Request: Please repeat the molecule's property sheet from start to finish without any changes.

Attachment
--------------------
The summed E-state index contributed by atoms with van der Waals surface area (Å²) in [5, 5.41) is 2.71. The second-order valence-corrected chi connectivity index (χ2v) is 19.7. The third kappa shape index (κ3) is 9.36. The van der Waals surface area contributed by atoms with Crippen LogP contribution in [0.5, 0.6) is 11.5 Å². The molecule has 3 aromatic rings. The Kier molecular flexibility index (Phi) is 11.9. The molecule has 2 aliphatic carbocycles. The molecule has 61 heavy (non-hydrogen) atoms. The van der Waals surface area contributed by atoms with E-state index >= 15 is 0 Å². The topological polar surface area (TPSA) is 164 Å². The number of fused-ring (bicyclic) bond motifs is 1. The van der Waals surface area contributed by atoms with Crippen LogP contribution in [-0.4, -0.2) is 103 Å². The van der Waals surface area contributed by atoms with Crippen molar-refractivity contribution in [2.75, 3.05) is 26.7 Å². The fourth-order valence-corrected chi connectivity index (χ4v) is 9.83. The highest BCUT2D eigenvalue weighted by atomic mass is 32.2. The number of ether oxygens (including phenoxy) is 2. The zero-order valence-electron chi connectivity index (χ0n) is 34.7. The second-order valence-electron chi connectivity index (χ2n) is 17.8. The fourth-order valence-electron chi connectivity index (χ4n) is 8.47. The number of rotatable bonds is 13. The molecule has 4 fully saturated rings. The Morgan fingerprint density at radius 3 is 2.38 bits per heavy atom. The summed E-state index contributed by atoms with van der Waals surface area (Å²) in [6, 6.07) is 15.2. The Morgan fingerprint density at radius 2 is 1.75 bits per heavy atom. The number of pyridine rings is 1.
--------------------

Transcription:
The summed E-state index contributed by atoms with van der Waals surface area (Å²) in [5, 5.41) is 2.71. The second-order valence-corrected chi connectivity index (χ2v) is 19.7. The third kappa shape index (κ3) is 9.36. The van der Waals surface area contributed by atoms with Crippen LogP contribution in [0.5, 0.6) is 11.5 Å². The molecule has 3 aromatic rings. The Kier molecular flexibility index (Phi) is 11.9. The molecule has 2 aliphatic carbocycles. The molecule has 61 heavy (non-hydrogen) atoms. The van der Waals surface area contributed by atoms with E-state index >= 15 is 0 Å². The topological polar surface area (TPSA) is 164 Å². The number of fused-ring (bicyclic) bond motifs is 1. The van der Waals surface area contributed by atoms with Crippen LogP contribution in [-0.4, -0.2) is 103 Å². The van der Waals surface area contributed by atoms with Crippen molar-refractivity contribution in [2.75, 3.05) is 26.7 Å². The fourth-order valence-corrected chi connectivity index (χ4v) is 9.83. The highest BCUT2D eigenvalue weighted by atomic mass is 32.2. The number of ether oxygens (including phenoxy) is 2. The zero-order valence-electron chi connectivity index (χ0n) is 34.7. The second-order valence-electron chi connectivity index (χ2n) is 17.8. The fourth-order valence-electron chi connectivity index (χ4n) is 8.47. The number of rotatable bonds is 13. The molecule has 4 fully saturated rings. The Morgan fingerprint density at radius 3 is 2.38 bits per heavy atom. The summed E-state index contributed by atoms with van der Waals surface area (Å²) in [6, 6.07) is 15.2. The Morgan fingerprint density at radius 2 is 1.75 bits per heavy atom. The number of pyridine rings is 1.